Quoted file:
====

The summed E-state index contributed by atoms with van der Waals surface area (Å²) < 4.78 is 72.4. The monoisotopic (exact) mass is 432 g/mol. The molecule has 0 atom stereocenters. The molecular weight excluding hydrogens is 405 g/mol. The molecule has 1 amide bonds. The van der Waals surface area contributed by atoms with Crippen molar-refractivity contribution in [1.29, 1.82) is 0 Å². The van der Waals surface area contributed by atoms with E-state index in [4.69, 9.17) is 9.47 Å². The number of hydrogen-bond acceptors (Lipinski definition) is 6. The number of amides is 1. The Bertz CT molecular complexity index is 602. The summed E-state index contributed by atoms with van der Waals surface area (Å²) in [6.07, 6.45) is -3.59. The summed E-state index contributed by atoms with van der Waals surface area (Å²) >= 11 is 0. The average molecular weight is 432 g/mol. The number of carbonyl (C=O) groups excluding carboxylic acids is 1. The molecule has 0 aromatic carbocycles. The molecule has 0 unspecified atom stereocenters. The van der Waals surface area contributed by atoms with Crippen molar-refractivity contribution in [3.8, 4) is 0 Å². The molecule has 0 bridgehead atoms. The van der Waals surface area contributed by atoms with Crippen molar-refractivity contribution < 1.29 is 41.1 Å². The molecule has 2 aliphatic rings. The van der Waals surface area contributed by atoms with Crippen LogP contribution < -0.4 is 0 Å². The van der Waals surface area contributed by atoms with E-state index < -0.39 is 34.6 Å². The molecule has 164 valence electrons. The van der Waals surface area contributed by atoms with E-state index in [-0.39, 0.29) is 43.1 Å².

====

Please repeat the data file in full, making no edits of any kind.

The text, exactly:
The summed E-state index contributed by atoms with van der Waals surface area (Å²) < 4.78 is 72.4. The monoisotopic (exact) mass is 432 g/mol. The molecule has 0 atom stereocenters. The molecular weight excluding hydrogens is 405 g/mol. The molecule has 1 amide bonds. The van der Waals surface area contributed by atoms with Crippen molar-refractivity contribution in [1.29, 1.82) is 0 Å². The van der Waals surface area contributed by atoms with E-state index in [4.69, 9.17) is 9.47 Å². The number of hydrogen-bond acceptors (Lipinski definition) is 6. The number of amides is 1. The Bertz CT molecular complexity index is 602. The summed E-state index contributed by atoms with van der Waals surface area (Å²) in [6.07, 6.45) is -3.59. The summed E-state index contributed by atoms with van der Waals surface area (Å²) >= 11 is 0. The average molecular weight is 432 g/mol. The number of carbonyl (C=O) groups excluding carboxylic acids is 1. The molecule has 0 aromatic carbocycles. The molecule has 0 unspecified atom stereocenters. The van der Waals surface area contributed by atoms with Crippen molar-refractivity contribution in [3.8, 4) is 0 Å². The molecule has 0 bridgehead atoms. The van der Waals surface area contributed by atoms with Crippen molar-refractivity contribution < 1.29 is 41.1 Å². The molecule has 2 aliphatic rings. The van der Waals surface area contributed by atoms with Crippen LogP contribution < -0.4 is 0 Å². The van der Waals surface area contributed by atoms with E-state index < -0.39 is 34.6 Å². The molecule has 164 valence electrons. The van der Waals surface area contributed by atoms with E-state index in [-0.39, 0.29) is 43.1 Å².